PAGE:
Archive for ‘trends’

July 24, 2014

Loans overtook grants as the main source of college financial aid in 1982

by Grace

In the early 1980s loans begin to exceed grants as the primary form of college financial aid.

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Figure 3 shows the amount of financial aid provided in each major category since 1980, in constant dollars (institutional grants are excluded, as they are treated as a discount off of tuition). In the early 1980s, federal, state, and private grants were the largest form of financial aid. But beginning in 1982, loans began to outpace grants, and since then they have remained the largest form of aid available to students to help them pay their costs of attending higher education.

The federal government had first stepped up its role in college financial aid in the 1960s.*

… The United States has long had financial aid for students, awarded in different forms (loans, grants or scholarships, government-subsidized jobs on college campuses, and tax benefits) and from different sources (federal government, state governments, higher education institutions, and private entities). The federal government first began provision of broad-based financial aid in the forms of grants and loans to students with the passage of the Higher Education Act of 1965. This Act also had a provision, the State Student Incentive Grant program, which encouraged states to create their own grant programs. These programs, along with the continued expansion of institutionally-funded scholarships, have helped to subsidize the price paid by students for attending college and have also served to lessen the impact of rising “sticker” prices, or the amount charged by universities before any discount is provided.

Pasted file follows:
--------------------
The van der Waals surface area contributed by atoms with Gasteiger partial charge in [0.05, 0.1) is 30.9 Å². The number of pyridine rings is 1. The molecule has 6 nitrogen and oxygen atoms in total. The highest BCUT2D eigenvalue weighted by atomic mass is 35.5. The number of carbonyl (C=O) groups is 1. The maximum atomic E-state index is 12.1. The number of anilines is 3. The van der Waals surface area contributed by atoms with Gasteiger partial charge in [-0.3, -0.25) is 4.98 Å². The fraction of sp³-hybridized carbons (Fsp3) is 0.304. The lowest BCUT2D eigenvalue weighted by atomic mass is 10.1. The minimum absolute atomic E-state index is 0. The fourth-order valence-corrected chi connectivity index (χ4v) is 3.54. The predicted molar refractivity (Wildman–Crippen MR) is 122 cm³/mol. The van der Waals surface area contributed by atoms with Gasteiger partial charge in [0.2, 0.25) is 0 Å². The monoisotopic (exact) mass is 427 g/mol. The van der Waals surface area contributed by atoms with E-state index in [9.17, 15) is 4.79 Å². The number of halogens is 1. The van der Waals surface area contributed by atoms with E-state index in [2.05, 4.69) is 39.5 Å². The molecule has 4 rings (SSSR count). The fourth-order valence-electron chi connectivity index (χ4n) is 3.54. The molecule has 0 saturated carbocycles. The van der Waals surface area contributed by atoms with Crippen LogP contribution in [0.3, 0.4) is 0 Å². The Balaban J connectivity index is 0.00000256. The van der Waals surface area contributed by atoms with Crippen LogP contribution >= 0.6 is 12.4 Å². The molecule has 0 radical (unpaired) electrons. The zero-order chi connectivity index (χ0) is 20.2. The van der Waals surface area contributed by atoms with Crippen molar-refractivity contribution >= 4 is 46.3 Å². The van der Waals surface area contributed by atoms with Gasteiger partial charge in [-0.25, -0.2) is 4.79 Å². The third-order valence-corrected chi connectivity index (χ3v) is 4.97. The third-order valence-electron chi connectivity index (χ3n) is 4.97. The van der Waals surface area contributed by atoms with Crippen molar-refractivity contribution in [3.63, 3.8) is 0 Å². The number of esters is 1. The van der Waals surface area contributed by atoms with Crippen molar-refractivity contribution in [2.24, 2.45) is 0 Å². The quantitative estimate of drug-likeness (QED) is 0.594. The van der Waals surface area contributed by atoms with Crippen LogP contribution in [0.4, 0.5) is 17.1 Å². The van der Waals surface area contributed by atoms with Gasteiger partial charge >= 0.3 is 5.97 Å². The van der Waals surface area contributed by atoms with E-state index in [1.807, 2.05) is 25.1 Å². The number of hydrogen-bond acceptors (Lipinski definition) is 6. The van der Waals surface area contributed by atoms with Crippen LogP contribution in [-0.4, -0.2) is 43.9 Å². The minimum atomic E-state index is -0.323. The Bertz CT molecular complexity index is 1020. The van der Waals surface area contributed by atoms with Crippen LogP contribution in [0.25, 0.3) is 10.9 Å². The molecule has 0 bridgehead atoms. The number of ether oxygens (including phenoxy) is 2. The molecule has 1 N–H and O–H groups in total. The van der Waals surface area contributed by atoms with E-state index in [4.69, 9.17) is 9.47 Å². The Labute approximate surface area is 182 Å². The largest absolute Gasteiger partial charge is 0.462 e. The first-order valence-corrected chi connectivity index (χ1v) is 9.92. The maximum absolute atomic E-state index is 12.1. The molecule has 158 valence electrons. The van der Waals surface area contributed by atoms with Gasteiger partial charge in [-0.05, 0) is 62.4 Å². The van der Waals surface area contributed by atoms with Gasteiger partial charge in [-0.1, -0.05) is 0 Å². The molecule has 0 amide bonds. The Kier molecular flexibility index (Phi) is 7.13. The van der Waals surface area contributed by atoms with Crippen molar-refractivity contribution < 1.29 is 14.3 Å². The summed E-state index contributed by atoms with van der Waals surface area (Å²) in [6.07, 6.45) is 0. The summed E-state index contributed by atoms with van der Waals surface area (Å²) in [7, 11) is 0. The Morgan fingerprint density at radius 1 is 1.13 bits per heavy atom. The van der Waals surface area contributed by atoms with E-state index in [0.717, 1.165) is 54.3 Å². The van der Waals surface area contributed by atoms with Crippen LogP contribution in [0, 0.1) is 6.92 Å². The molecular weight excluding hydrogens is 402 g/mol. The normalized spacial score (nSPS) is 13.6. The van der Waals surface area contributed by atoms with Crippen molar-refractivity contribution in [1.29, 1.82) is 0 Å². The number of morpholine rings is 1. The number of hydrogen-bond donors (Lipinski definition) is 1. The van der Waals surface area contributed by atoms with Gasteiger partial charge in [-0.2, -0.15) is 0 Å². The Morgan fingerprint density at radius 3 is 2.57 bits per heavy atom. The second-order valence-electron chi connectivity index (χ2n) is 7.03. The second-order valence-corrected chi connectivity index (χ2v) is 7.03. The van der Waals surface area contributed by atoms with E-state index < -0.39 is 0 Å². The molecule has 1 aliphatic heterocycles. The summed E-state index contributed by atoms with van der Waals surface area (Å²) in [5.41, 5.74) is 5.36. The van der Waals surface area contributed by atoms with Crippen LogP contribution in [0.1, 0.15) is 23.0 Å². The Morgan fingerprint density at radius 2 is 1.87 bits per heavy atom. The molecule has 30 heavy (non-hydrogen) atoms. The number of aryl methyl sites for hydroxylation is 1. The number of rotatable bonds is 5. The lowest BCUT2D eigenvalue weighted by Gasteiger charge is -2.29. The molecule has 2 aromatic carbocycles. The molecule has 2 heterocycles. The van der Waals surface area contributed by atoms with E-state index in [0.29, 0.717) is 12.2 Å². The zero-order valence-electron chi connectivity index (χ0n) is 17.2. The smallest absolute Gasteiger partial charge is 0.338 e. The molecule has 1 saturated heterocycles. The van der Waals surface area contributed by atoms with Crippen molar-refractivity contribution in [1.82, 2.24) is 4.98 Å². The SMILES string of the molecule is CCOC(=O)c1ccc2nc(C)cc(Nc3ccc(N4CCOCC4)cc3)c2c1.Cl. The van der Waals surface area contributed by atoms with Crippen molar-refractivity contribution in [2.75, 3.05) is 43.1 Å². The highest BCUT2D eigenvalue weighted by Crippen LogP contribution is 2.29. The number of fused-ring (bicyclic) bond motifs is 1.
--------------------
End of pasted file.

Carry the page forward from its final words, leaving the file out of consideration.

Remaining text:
*The G.I. Bill began offering federal education benefits to veterans in 1944.

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Geiger, Roger & Heller, Donald. “Financial Trends in Higher Education: The United States” (Working Paper), Peking University Education Review, January 2011.

July 14, 2014

College tuition discounts continue to climb

by Grace

The college tuition discount rate – the amount of financial aid as a percentage of tuition and fees – is “again at an all-time high”.

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College continue their “high tuition, high discount” policy.

Private colleges are continuing unabated their strategy of setting high sticker prices while giving most of their students steep discounts, according to the latest survey of private colleges by the National Association of College and University Business Officers.

The colleges, many of which are struggling to meet enrollment goals, are taking in only 54 cents for every $1 they claim to charge in tuition.